However, they fail to cite any evidence on the question of whether ethnic minorities as a whole or any specific groups have enjoyed more or less than the national average improvement in any period, which is surely the primary issue of concern about ethnic minority equity.
In fact, the only national answer that would appear to be beyond impressionistic speculation is that due to the abject failure of OFSTED and other central statistical agencies to monitor such a vital equal opportunities issue, we are still essentially ignorant about the national facts of it. Rather than the desperate attempts of the media to manufacture some shocking headlines about increasing ethnic inequity, the truly shocking headline news should rather have been that OFSTED's report was not based on inspection evidence because it has not collected any.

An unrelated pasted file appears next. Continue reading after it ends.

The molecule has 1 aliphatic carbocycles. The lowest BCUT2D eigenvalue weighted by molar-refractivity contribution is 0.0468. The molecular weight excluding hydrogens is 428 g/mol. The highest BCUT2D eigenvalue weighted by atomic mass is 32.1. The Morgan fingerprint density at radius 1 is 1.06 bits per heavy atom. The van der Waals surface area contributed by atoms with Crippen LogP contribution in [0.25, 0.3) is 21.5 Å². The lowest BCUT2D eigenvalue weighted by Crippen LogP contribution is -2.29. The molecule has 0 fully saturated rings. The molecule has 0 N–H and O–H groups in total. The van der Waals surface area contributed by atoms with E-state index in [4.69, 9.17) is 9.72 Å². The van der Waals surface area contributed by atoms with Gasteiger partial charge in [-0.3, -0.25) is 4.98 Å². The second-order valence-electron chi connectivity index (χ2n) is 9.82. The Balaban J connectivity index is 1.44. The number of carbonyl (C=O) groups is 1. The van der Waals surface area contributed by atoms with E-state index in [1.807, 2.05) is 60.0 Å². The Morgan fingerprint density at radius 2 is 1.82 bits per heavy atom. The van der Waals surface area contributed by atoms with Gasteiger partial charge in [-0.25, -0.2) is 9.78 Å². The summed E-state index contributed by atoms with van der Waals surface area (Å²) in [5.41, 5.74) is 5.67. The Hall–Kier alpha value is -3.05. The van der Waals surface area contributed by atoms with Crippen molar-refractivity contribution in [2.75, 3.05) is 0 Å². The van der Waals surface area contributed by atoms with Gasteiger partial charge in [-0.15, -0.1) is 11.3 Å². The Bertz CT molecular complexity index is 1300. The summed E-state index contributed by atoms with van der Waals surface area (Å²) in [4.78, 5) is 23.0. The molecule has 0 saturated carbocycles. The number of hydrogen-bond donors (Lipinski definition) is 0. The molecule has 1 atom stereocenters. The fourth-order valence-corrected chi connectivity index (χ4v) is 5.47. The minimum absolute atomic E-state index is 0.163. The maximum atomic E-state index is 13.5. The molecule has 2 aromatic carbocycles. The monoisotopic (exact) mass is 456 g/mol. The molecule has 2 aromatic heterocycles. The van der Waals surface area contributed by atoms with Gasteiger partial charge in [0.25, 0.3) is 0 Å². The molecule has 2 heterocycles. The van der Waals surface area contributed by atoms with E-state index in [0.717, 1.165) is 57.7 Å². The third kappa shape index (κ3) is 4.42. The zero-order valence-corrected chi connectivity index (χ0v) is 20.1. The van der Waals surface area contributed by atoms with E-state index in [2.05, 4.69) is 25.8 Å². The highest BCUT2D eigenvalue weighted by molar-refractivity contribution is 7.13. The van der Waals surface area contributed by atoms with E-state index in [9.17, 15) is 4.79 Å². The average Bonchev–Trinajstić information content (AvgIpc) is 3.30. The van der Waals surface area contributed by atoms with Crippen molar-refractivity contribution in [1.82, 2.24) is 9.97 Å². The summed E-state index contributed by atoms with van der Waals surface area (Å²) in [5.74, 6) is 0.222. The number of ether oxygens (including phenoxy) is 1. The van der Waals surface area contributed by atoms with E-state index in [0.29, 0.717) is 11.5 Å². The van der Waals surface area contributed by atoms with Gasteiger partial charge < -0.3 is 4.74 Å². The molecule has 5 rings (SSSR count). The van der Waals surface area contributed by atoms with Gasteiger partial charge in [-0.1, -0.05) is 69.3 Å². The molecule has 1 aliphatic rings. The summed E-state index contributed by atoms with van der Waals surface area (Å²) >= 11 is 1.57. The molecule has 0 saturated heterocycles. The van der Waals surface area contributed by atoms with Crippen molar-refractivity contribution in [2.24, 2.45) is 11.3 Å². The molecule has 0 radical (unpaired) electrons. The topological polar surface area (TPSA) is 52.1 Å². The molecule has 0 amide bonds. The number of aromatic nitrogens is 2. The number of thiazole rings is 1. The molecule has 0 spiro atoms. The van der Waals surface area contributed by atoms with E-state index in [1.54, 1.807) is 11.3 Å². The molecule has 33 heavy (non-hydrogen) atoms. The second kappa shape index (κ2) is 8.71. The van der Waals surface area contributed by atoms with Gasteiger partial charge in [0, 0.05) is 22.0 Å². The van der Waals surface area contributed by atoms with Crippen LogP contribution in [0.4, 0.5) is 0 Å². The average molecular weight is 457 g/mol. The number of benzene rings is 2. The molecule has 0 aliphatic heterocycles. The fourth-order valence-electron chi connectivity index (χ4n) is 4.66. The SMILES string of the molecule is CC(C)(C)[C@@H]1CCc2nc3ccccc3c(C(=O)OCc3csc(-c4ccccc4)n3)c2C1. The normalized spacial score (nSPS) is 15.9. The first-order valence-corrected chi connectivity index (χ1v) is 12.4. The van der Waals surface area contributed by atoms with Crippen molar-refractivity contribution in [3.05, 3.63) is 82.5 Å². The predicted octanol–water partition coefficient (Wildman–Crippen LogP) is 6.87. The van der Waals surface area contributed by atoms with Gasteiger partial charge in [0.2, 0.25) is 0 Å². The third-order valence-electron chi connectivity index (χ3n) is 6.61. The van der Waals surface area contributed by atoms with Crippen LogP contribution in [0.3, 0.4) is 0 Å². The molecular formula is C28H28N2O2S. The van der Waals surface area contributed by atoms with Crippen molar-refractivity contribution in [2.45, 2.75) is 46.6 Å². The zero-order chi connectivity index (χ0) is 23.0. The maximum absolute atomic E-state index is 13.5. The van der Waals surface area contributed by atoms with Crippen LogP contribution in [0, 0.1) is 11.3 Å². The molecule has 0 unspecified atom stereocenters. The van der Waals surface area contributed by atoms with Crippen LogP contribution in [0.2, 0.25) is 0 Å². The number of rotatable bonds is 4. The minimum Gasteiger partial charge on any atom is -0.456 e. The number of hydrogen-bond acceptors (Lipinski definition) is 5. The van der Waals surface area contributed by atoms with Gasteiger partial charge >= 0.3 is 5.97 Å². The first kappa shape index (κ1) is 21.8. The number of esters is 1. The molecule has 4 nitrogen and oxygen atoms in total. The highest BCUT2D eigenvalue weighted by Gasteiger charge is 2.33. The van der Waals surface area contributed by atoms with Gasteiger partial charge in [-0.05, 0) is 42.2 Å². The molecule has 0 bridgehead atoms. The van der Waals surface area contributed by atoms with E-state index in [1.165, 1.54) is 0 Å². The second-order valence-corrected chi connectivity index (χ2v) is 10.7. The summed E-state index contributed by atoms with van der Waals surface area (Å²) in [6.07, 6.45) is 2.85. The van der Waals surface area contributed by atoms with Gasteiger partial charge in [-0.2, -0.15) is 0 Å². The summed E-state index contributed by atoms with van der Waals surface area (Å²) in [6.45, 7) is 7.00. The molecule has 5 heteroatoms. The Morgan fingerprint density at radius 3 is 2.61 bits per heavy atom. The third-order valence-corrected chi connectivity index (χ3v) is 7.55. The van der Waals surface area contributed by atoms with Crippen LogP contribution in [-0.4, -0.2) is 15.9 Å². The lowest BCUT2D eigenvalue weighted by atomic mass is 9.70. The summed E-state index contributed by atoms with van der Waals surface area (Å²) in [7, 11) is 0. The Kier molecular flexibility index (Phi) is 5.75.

One possibility worthy of further investigation is that ethnic minorities may have enjoyed above average improvements recently. Between 1992 and 1995 the national average increase in GCSE point scores was 3.6 points. Local authorities with some of the highest concentrations of ethnic minorities showed average and above improvement. For example, nine of the inner London authorities - including Hackney, Lambeth, Lewisham and Tower Hamlets - fall in this category, along with Birmingham, Bradford, Brent and others.
Moreover, I note that the evidence from Brent cited in your report - that Asians, Whites and African-Caribbeans enjoyed increases of 8.0, 5.4 and 6.4 GCSE points repsectively between 1991 and 1993 - shows most strikingly that all these ethnic groups in Brent enjoyed well above the national average improvement of 3.5 points in that period.
CHARLES BELL BM Bell London WC1